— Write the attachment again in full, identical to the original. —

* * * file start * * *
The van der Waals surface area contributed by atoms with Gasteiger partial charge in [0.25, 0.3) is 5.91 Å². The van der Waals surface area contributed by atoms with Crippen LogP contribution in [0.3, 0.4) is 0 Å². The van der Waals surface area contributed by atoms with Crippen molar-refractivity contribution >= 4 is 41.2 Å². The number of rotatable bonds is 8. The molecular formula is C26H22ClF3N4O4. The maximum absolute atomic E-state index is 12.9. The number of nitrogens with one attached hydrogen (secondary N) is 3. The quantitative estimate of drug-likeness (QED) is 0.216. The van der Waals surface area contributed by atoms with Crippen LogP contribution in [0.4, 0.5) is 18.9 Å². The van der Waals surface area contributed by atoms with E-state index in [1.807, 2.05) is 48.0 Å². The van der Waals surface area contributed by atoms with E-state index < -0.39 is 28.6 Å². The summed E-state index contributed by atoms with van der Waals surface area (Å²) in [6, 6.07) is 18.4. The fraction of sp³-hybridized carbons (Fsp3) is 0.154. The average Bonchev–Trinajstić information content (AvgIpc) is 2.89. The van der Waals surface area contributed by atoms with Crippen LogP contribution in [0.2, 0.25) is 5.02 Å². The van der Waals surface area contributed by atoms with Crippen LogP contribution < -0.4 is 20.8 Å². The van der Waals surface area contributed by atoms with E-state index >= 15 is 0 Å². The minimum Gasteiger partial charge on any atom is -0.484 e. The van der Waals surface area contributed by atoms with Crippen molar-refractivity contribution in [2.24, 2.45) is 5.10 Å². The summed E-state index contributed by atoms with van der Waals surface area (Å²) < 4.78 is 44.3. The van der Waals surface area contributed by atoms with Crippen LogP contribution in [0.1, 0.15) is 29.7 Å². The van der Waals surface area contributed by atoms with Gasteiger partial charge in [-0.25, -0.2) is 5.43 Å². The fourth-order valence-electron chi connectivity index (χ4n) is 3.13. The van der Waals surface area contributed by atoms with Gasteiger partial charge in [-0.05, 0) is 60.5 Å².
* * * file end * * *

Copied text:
The van der Waals surface area contributed by atoms with Gasteiger partial charge in [0.25, 0.3) is 5.91 Å². The van der Waals surface area contributed by atoms with Crippen LogP contribution in [0.3, 0.4) is 0 Å². The van der Waals surface area contributed by atoms with Crippen molar-refractivity contribution >= 4 is 41.2 Å². The number of rotatable bonds is 8. The molecular formula is C26H22ClF3N4O4. The maximum absolute atomic E-state index is 12.9. The number of nitrogens with one attached hydrogen (secondary N) is 3. The quantitative estimate of drug-likeness (QED) is 0.216. The van der Waals surface area contributed by atoms with Crippen LogP contribution in [0.4, 0.5) is 18.9 Å². The van der Waals surface area contributed by atoms with E-state index in [1.807, 2.05) is 48.0 Å². The van der Waals surface area contributed by atoms with E-state index < -0.39 is 28.6 Å². The summed E-state index contributed by atoms with van der Waals surface area (Å²) in [6, 6.07) is 18.4. The fraction of sp³-hybridized carbons (Fsp3) is 0.154. The average Bonchev–Trinajstić information content (AvgIpc) is 2.89. The van der Waals surface area contributed by atoms with Crippen LogP contribution in [0.2, 0.25) is 5.02 Å². The van der Waals surface area contributed by atoms with Crippen LogP contribution < -0.4 is 20.8 Å². The van der Waals surface area contributed by atoms with E-state index >= 15 is 0 Å². The minimum Gasteiger partial charge on any atom is -0.484 e. The van der Waals surface area contributed by atoms with Crippen molar-refractivity contribution in [2.24, 2.45) is 5.10 Å². The summed E-state index contributed by atoms with van der Waals surface area (Å²) < 4.78 is 44.3. The van der Waals surface area contributed by atoms with Crippen LogP contribution in [0.1, 0.15) is 29.7 Å². The van der Waals surface area contributed by atoms with Gasteiger partial charge in [-0.25, -0.2) is 5.43 Å². The fourth-order valence-electron chi connectivity index (χ4n) is 3.13. The van der Waals surface area contributed by atoms with Gasteiger partial charge in [-0.05, 0) is 60.5 Å².